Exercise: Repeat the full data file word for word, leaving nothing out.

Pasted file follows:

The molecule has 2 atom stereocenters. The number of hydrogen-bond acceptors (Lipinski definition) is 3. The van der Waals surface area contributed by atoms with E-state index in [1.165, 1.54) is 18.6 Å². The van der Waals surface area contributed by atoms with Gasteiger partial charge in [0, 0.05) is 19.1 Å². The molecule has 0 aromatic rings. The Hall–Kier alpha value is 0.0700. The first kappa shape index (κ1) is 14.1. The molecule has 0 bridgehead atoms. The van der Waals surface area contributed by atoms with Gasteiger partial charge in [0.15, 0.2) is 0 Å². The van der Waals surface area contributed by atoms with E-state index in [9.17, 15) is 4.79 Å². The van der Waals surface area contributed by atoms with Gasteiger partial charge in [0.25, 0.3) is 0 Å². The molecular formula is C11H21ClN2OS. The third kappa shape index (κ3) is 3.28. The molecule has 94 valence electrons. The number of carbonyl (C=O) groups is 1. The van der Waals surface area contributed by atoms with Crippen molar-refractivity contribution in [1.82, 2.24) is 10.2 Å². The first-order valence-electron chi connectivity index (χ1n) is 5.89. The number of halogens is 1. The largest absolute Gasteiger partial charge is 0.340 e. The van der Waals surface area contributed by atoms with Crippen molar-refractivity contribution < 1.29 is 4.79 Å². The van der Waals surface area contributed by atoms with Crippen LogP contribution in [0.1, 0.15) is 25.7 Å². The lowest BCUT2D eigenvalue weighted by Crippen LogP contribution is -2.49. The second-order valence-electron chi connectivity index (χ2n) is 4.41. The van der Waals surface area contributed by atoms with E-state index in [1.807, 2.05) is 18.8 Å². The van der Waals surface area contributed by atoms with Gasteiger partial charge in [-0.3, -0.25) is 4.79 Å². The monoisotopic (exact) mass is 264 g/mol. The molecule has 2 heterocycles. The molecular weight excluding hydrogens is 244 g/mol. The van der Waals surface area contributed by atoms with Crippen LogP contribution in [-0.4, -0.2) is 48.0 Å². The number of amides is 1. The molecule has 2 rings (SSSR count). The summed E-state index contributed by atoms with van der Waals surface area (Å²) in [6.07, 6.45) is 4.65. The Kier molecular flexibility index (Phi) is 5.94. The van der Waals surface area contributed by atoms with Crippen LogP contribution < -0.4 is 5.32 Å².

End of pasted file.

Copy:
The molecule has 2 atom stereocenters. The number of hydrogen-bond acceptors (Lipinski definition) is 3. The van der Waals surface area contributed by atoms with E-state index in [1.165, 1.54) is 18.6 Å². The van der Waals surface area contributed by atoms with Gasteiger partial charge in [0, 0.05) is 19.1 Å². The molecule has 0 aromatic rings. The Hall–Kier alpha value is 0.0700. The first kappa shape index (κ1) is 14.1. The molecule has 0 bridgehead atoms. The van der Waals surface area contributed by atoms with Gasteiger partial charge in [0.15, 0.2) is 0 Å². The van der Waals surface area contributed by atoms with E-state index in [9.17, 15) is 4.79 Å². The van der Waals surface area contributed by atoms with Gasteiger partial charge in [0.25, 0.3) is 0 Å². The molecular formula is C11H21ClN2OS. The third kappa shape index (κ3) is 3.28. The molecule has 94 valence electrons. The number of carbonyl (C=O) groups is 1. The van der Waals surface area contributed by atoms with Crippen molar-refractivity contribution in [1.82, 2.24) is 10.2 Å². The first-order valence-electron chi connectivity index (χ1n) is 5.89. The number of halogens is 1. The largest absolute Gasteiger partial charge is 0.340 e. The van der Waals surface area contributed by atoms with Crippen molar-refractivity contribution < 1.29 is 4.79 Å². The van der Waals surface area contributed by atoms with Crippen LogP contribution in [0.1, 0.15) is 25.7 Å². The lowest BCUT2D eigenvalue weighted by Crippen LogP contribution is -2.49. The second-order valence-electron chi connectivity index (χ2n) is 4.41. The van der Waals surface area contributed by atoms with E-state index in [1.807, 2.05) is 18.8 Å². The van der Waals surface area contributed by atoms with Gasteiger partial charge in [-0.3, -0.25) is 4.79 Å². The monoisotopic (exact) mass is 264 g/mol. The molecule has 2 heterocycles. The molecular weight excluding hydrogens is 244 g/mol. The van der Waals surface area contributed by atoms with Crippen LogP contribution in [-0.4, -0.2) is 48.0 Å². The number of amides is 1. The molecule has 2 rings (SSSR count). The summed E-state index contributed by atoms with van der Waals surface area (Å²) in [6.07, 6.45) is 4.65. The Kier molecular flexibility index (Phi) is 5.94. The van der Waals surface area contributed by atoms with Crippen LogP contribution < -0.4 is 5.32 Å².